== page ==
There are many ways of getting the packages. There is a search box that allows user to input search pattern strings. Also, there are various package groups available. When a package is selected, SUSE Studio does a good job of including all the required dependencies for the user. This makes the whole job very easy. Imagine if the user had to manage dependencies too. That would have been hell.

SUSEStudio_ChooseSoftwareOptions

The X Server packages

Type X11 in the search box and hit enter. SUSE Studio will list all packages matching the X11 pattern. The X11 X Window System package is the most important one. A lot of dependencies will be auto selected. The good thing about the table generated after during the search is that it can be sorted based on various parameters. Just click on the column name and the column can be sorted. Popularity column is the most interesting because that helps in understanding what package has the most popularity for a particular search pattern. This is a good indicator but not the absolute one:

SUSEStudio_ChooseX11Packages

Desktop Environment, Xfce packages

There are a lot if packages to be selected. The good thing is, the whole Xfce package set is very light. 70-100 MB would be enough to have a fully functioning DE. So, search for xfce4 pattern and add all the packages OR go through each package and choose what really is needed. The latter option may consume some time but helps in avoiding unnecessary packages. Once Xfce packages are selected, make sure that the following packages are also selected:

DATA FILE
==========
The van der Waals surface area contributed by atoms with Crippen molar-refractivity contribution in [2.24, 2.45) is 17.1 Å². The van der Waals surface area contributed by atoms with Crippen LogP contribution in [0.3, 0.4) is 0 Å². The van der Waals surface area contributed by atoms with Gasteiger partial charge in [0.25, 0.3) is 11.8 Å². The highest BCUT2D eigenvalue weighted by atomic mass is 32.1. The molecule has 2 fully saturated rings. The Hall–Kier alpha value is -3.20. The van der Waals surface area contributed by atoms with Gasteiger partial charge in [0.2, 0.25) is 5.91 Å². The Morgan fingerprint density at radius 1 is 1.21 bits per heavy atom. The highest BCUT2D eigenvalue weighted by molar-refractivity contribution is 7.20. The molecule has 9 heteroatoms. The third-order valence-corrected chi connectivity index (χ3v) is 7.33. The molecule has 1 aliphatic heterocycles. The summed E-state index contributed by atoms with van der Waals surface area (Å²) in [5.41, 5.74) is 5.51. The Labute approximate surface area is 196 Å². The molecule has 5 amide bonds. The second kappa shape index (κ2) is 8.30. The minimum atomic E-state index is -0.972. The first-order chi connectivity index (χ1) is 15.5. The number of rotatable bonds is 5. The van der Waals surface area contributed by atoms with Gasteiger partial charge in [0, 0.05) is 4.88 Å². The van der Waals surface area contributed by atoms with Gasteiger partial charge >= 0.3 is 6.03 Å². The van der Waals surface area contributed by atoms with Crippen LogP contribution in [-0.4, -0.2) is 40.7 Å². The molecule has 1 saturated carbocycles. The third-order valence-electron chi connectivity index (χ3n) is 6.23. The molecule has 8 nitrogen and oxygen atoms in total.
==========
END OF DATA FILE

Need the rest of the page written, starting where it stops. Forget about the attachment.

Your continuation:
• gtk2-engine-murrine
  • gtk2-engines

How do we know what package to choose from the list?

It needs some research and some experimentation. The package names are really self-explanatory and that helps a lot. The SUSE Studio Testdrive option also comes to the user’s assistance. To know about Testdrive keep reading…

The Xfce DE is extremely configurable. Xfce is based on GTK2 and needs the above-mentioned engines for proper working of external GTK2 themes. Now, these themes are easy to get from deviantArt and GNOME-LOOK.org. Installing these themes is easier still. That is the beauty of Xfce.

Yast, Yet Another Setup Tool

A one-stop shop for configuring everything on an openSUSE system. The following image shows yast2 in action. The complete openSUSE system can be managed from this application:

openSUSE_Yast2

Now search for yast2. Again, one can add all the packages OR go carefully through the list and add what is needed.

I had a lot of trouble getting the GUI for yast2 working. Whatever I did, yast2 would only run using ncurses after throwing the following error: